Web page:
Back visiting my family for the weekend, we decided to go out for Sunday lunch. Being in the middle of countryside, there really aren’t many vegan options in close proximity, so we drove to Milton Keynes and opted for Browns, where they could get their roast dinners while I could still find something relatively decent sounding on the menu. While we didn’t visit the Oxford restaurant, I thought it was worth sharing my experience of the food in case you ever get invited to or consider checking out our local one on Woodstock Road.
Happily there is at least one vegan option for each course, including nibbles, sides and extras. If you want a coffee or tea, there is soy milk available on request. For a pretty traditional restaurant (we entered to a live pianist) which I wouldn’t have expected to be particularly vegan friendly, it fares surprisingly well, even if there isn’t lots to choose from.
For my main course I ordered the coronation cauliflower, new to their Autumn/Winter menu. It sounded like the sort of food I’d enjoy, featuring saag aloo, a coconut raita, broccoli shoots and beluga lentils. The service was great and we really didn’t have to wait long at all for our meals to arrive. My first impression was that there was something missing from my plate. Embarassingly I had to ask the waiter ‘this is everything right?’ to which he sheepishly replied yes and apologised. That was fine, but I wanted to double check because it was presented in such a way that looked like I’d only been served up half the meal. I can understand there’s a place for artsy presentation but I wasn’t really expecting to find that here, and what was there didn’t look overwhelmingly beautiful anyway.
Onto the eating, and I quickly realised the dish wasn’t exactly what I’d expected from the description. I’d thought I was ordering a curry, but there was absolutely no spice at all. The cauliflower was coloured with turmeric but didn’t particularly taste of much. The boiled potatoes were fine, though again fairly uninspiring. I enjoyed the grilled tenderstem broccoli which was still nice and crunchy. The little squares of mango added a hint of sweetness but weren’t much to mention. In fairness everything on the plate was cooked very nicely, it just completely lacked flavour. It was also not very substantial, the scattering of veggies on the plate leaving me hungry afterwards. I’m just realising on writing this that I definitely didn’t notice any spinach on my plate, so I’m not sure where the saag aloo was. The beluga lentils were a nice idea but there were barely enough on the plate for them to be noticeable. In comparison, the serving of raita on the side was generous, but it didn’t taste remotely coconutty which made me really suspicious that it had been made with regular yoghurt (even though I did call the waiter back to confirm it was vegan) so I left some of that. I love Indian food so I found it such a shame that they’ve kind of taken elements of that cuisine but made it as bland as possible.
Not vegan but my Mum’s partner wondered aloud to the waiter whether there was actually any horseradish in his horseradish sauce. It further cemented the impression I got that Browns is a restaurant for your meat and two veg individuals. I think we all have those people in our life who won’t touch Mexican food or a curry because its ‘too spicy’ even if it’s a korma or there’s just a sprinkling of paprika across the top of an otherwise mild dish. Browns epitomizes the reason why British food is famous for being bland and uninspiring at best. I have to say that on the whole there was nothing wrong with my meal, it was perfectly edible, cooked fine, and presented nicely on the plate. It was just pretty dull. I could easily knock this up at home (admittedly it’d be thrown in a Tupperware pot), though if I did I’d add a tonne more seasoning.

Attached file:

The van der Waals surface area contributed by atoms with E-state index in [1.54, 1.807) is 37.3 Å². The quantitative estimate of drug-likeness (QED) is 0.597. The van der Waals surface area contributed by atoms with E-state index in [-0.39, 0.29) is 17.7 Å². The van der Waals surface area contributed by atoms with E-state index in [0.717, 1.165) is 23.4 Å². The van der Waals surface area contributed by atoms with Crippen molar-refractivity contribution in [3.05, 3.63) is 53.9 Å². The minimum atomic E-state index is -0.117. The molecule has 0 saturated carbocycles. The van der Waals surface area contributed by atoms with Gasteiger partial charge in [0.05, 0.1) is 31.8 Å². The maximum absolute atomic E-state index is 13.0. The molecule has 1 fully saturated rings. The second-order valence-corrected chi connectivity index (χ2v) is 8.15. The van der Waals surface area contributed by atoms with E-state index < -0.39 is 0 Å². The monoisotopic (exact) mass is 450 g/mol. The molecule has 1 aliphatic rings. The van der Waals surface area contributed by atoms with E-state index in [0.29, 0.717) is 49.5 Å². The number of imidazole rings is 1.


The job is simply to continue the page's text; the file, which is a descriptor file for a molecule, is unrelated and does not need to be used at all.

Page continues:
Still being hungry after my main, and having seen they actually had a lovely sounding vegan pudding on the menu, I decided to order and see if the meal would take a turn for the better. Something a bit different from the usual, it was a coconut panna cotta served with a mixed berry sorbet and caramelized hazelnuts. I have to say I really enjoyed this, it was much better than the main course. It had a smooth creamy texture, with that little wobble that it’s supposed to have. The hazelnut crumb added a nice crunch to the dish. The sorbet was slightly tart then a slightly sweeter fresh coulis balanced out the bowl well. There was supposed to be some spiced rum in there, which I didn’t taste at all, but I wasn’t sure about that when ordering so I didn’t mind that it was missing. Congratulations to Browns for producing a well thought out and executed vegan pudding!
Overall, it wasn’t a disaster of a meal but it wasn’t anything to shout about either. I found it a tricky one to review because I think perhaps there are people who enjoy this kind of food, but that will never be me. I feel bad making this generalisation but I imagine it’s the sort of place you might go if you’ve got grandparents visiting, or perhaps just people who like to eat very plain food. I wouldn’t complain about going here as it was perfectly adequate, but I would never suggest it up front. It wasn’t the cheapest of meals either, with our lunch for three coming to just over £70. Our eagle eyes spotted that a couple of the main courses were £1 more on our bill than they were listed on the menu, which we mentioned to the waiter, and he was incredibly apologetic. The manager came to our table and took £10 off our bill which was obviously much more than we expected, especially as the mistake hadn’t really inconvenienced us. It was pretty generous of them and indicative of the great service we had; I suppose I can’t speak to what it’d be like at Oxford but I would imagine and hope it’d be similar quality. In any case, I’m not sure I’ll be rushing back there to find out.